A successful economy requires a competitive tax system. That means taxes which are low, which are fair, and, crucially, which are not open to abuse.
As part of this year’s Queen’s speech, it was announced that the Government intends to introduce legislation to tackle corruption, money laundering and tax avoidance. The aim is to capitalise on the success of the recent anti-corruption summit, at which countries from across globe agreed to work together to expose corruption, punish the perpetrators and drive out the toxic culture which corruption creates.
I welcome this move, having previously spoken on behalf of constituents against tax dodging and the damage it does to our economy, our public services, and our society.
Tax evasion is illegal and obviously intolerable. Aggressive tax planning, in which tax is avoided by exploiting loopholes which the Treasury never intended, is also clearly unacceptable.
As we move forward, it is perhaps useful to reflect on how far we have already come in this effort.
Significant progress has been made to tackle offshore tax avoidance by multinational companies, especially through working with international partners to modernise international tax rules. Britain is leading the way in this area. I am pleased that, following developments in the level of tax transparency in the Crown Dependencies and Overseas Territories it is much harder to escape paying taxes by hiding money overseas.
Other action in Britain, which I've proudly voted for in Parliament, includes the diverted profits tax which means Google and other companies will pay more tax in future. In fact they will pay more tax than they ever paid under Labour, when the tax rate for Google was 0 per cent. The diverted profits tax works by preventing companies from creating tax advantages by using transactions or entities which lack economic substance. The goal is to counteract contrived arrangements used by large groups (typically multinational enterprises) which erode the UK tax base.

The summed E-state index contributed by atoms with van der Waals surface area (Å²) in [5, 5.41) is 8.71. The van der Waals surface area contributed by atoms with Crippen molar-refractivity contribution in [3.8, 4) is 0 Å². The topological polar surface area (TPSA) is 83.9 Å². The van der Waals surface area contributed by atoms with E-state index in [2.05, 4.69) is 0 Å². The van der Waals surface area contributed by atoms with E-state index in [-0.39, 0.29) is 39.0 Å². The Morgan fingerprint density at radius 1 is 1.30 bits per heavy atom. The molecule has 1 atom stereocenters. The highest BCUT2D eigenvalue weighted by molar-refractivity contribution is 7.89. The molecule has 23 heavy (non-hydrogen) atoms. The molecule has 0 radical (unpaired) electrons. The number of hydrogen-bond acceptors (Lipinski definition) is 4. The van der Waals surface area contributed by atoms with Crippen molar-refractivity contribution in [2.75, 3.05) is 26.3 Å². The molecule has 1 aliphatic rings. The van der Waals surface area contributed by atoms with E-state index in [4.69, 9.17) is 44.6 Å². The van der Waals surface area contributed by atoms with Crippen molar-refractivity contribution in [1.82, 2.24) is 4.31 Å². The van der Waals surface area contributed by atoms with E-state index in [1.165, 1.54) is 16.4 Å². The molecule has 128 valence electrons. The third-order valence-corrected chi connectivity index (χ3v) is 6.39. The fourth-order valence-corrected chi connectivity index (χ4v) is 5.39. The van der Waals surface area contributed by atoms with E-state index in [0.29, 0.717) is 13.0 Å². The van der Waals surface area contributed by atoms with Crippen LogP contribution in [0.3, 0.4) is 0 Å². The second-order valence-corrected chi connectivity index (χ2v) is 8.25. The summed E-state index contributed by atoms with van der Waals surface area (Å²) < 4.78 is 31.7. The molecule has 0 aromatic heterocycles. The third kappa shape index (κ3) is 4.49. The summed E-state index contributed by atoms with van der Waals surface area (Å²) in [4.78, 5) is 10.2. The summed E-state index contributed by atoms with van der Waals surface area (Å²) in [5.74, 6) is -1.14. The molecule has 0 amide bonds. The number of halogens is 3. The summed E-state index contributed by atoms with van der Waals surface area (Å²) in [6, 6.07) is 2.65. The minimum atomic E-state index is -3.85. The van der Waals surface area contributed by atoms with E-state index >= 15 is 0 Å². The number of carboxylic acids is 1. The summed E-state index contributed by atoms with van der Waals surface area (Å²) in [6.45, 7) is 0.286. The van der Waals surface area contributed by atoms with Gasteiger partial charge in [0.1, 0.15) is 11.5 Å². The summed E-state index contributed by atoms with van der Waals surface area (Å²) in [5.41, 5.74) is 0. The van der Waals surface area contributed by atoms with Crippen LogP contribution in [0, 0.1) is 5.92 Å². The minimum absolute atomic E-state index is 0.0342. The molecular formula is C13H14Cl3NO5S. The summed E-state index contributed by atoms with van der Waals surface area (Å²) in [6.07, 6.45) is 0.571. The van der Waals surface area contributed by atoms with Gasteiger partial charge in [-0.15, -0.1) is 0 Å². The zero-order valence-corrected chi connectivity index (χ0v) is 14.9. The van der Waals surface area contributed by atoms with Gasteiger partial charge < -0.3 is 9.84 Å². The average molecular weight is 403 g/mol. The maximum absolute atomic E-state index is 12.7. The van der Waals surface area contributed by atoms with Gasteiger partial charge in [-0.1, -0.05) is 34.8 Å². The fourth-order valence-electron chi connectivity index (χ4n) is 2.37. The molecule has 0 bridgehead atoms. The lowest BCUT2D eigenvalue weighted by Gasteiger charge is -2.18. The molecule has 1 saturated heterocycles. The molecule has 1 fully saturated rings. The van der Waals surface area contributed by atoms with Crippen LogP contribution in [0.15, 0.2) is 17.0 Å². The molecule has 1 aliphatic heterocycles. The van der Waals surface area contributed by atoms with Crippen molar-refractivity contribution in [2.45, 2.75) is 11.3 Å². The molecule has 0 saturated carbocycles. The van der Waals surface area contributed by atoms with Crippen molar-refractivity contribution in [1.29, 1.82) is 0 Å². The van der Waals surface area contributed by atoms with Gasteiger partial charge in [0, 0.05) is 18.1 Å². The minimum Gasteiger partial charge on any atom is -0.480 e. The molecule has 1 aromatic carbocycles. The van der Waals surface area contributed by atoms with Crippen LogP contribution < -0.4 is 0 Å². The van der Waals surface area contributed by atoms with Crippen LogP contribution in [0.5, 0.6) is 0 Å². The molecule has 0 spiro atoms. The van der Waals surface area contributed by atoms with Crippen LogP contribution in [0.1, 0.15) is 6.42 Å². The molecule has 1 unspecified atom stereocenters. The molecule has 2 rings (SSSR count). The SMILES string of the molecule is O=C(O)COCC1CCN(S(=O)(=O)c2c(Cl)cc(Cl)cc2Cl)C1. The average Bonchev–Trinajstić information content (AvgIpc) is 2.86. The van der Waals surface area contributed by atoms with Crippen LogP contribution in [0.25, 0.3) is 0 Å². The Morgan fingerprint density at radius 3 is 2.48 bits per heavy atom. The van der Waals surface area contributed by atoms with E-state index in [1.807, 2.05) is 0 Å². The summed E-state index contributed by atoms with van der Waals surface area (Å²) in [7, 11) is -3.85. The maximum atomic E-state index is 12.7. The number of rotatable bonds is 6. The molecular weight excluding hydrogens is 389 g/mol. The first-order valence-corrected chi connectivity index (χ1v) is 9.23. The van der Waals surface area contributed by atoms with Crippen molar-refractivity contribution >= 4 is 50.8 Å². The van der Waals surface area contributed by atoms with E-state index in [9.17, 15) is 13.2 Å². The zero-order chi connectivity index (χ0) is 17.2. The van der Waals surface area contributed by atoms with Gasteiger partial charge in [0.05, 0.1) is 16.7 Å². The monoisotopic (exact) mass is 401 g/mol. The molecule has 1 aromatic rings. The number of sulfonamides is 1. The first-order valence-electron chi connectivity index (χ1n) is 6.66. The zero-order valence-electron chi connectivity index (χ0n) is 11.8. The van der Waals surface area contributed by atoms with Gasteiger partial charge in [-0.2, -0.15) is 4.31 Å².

The Government has repeatedly improved the tax laws to crack down on foul play, thereby securing an extra £100 billion in the last Parliament. Yield from compliance activity - dealing with aggressive tax avoidance, evasion and fraud - rose to a record £26.6 billion in 2014/15, including £7.3 billion from the 2,000 largest and most complex businesses in the UK.
In short, I believe we need low taxes to support business in Britain, but these low taxes must be paid.
When we came to power in 2010 banks did not pay tax on all their profits, investment companies could cut their tax bill by flipping the currency their accounts were in, companies could fiddle accounting rules to make losses appear out of thin air. All of this was allowed under Labour but is being stopped by this Government.